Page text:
For our column, Ask an Educator, we turn to educators, whether teachers, tutors, or principals, to answer frequently asked questions from parents. To send in your question, email firstname.lastname@example.org.
This week, our question is:
“How is ‘learning and teaching’ different from ‘teaching and learning’?”
Answering for us Richard Woods, Western Co-principal of Yew Wah International Education School of Beijing, Yizhuang.
Goldsmith’s poem “The Village Schoolmaster” describes a person with whom many of us may be familiar:
‘Twas certain he could write, and cipher too:
Lands he could measure, terms and tides presage,
And e’en the story ran that he could gauge.
In arguing too, the parson own’d his skill,
For e’en though vanquish’d he could argue still;
While words of learned length and thund’ring sound
Amazed the gazing rustics rang’d around;
And still they gaz’d and still the wonder grew,
That one small head could carry all he knew.
The image of the teacher as the learned repository of all knowledge and wisdom has a long history. Wise, old, fearsome and yet kind: the pedagogue dispenses knowledge to children who may not be eager to learn, yet who cannot help but be mesmerized by the brilliance of the person in front of them.
Today, the world has moved on. Children and parents are less likely to be impressed by the learning of someone who, as I have just done, can easily recall a piece of writing simply by drawing on their memory and putting what they recall into a search engine.
Knowledge today, from the words of 18th century poets to how to split the atom, or how to create the perfect soufflé for that matter, is easily accessible to anyone with a rudimentary knowledge of the internet. If we don’t know when the First World War began, or who painted the Sistine Chapel, or who won the Nobel Prize for Physiology or Medicine in 2015, a moment spent on the internet will give us the answer.
So if information can be accessed so easily, what is the purpose of a teacher?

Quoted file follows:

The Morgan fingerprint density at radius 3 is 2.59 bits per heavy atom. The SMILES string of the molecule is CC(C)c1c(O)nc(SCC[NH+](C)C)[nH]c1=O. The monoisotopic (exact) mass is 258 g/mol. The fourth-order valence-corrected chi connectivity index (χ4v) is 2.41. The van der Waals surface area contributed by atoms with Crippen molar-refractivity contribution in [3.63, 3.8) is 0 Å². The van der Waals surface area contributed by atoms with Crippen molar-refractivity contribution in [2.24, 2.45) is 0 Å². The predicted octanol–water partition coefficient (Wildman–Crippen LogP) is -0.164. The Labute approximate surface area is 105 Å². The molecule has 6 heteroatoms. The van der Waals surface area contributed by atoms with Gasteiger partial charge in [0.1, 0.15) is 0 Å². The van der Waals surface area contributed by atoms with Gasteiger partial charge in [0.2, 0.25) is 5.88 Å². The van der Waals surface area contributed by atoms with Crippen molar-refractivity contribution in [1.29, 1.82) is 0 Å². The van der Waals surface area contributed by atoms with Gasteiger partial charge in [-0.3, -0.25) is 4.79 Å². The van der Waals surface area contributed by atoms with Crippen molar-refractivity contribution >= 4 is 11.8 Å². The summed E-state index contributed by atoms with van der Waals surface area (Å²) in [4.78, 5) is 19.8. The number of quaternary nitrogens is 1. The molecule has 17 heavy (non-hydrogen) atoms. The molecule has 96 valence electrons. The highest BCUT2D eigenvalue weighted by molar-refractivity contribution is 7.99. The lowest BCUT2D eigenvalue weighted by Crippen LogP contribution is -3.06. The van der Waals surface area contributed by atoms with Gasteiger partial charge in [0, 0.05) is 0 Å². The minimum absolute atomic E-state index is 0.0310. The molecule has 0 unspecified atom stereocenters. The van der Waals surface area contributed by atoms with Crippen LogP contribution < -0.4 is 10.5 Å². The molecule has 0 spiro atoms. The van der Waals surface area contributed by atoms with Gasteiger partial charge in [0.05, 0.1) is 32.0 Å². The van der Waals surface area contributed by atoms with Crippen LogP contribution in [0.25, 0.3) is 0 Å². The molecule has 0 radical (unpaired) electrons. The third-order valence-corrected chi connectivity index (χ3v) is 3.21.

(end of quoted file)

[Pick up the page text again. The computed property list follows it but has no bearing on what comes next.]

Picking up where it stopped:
This question lies at the heart of what we as teachers do. I suspect most would agree that there are things that a child needs to know and understand, and be able to reproduce, in order to become functional in today’s world. Yet, even as we say that, we might not all agree on what those fundamentals might be. If the teacher, principal, or textbook, are making decisions about what individual children need to know, are they, and we, absolutely sure that the children are going to be prepared for the world into which they will shortly be moving into as adults? How many of us can remember facts or details that we had been told were essential for us to know at school, yet that have served no useful purpose to us in our lives since, and will unlikely ever become useful?
A differentiation between “teaching and learning” and “learning and teaching,” may at first appear to be somewhat recondite, but I suggest that getting these words in the correct order is not only important, but vital to our children’s future success. When teaching drives learning, a number of limitations are already imposed onto the individual child. For example, the teacher’s knowledge is necessarily limited by how much s/he knows. Even Goldsmith’s Village Schoolmaster did not know everything about everything, and his knowledge of the kind of work that 18th century English children were growing up to do was probably minimal. Moreover, surely no-one would argue that a textbook was designed specifically for the individual child reading it. A Language or Mathematics textbook includes much that is necessary for children to learn, but there is no reason for every child in a class to be presented with the same material at the same time in the same way. As knowledge and technology develop, a textbook is in danger of becoming obsolete even before it has arrived in a classroom.
However, when learning is the driving force, the teacher’s knowledge, or the content of the textbook, are available as and when the child needs them. The learning takes place within the child, as the child learns to discriminate between good and bad information, between facts that will help solve a problem and facts that, while may well be impressive, are irrelevant at that time to the child’s problem-solving processes.
The best teaching, therefore, encourages learning by developing creativity and deep thinking in children. It understands that the knowledge any teacher has acquired about a particular area or field may well be comprehensive, but is not absolute. It recognizes that learning is a process that requires support and encouragement, rather than simple direction. The teacher’s involvement is as a supporter, rather than as a controller of learning, enabling the child to understand the importance of what she is doing so she can use the materials at her disposal and create something that will have long lasting meaning for her.
Photo: courtesy of Richard Woods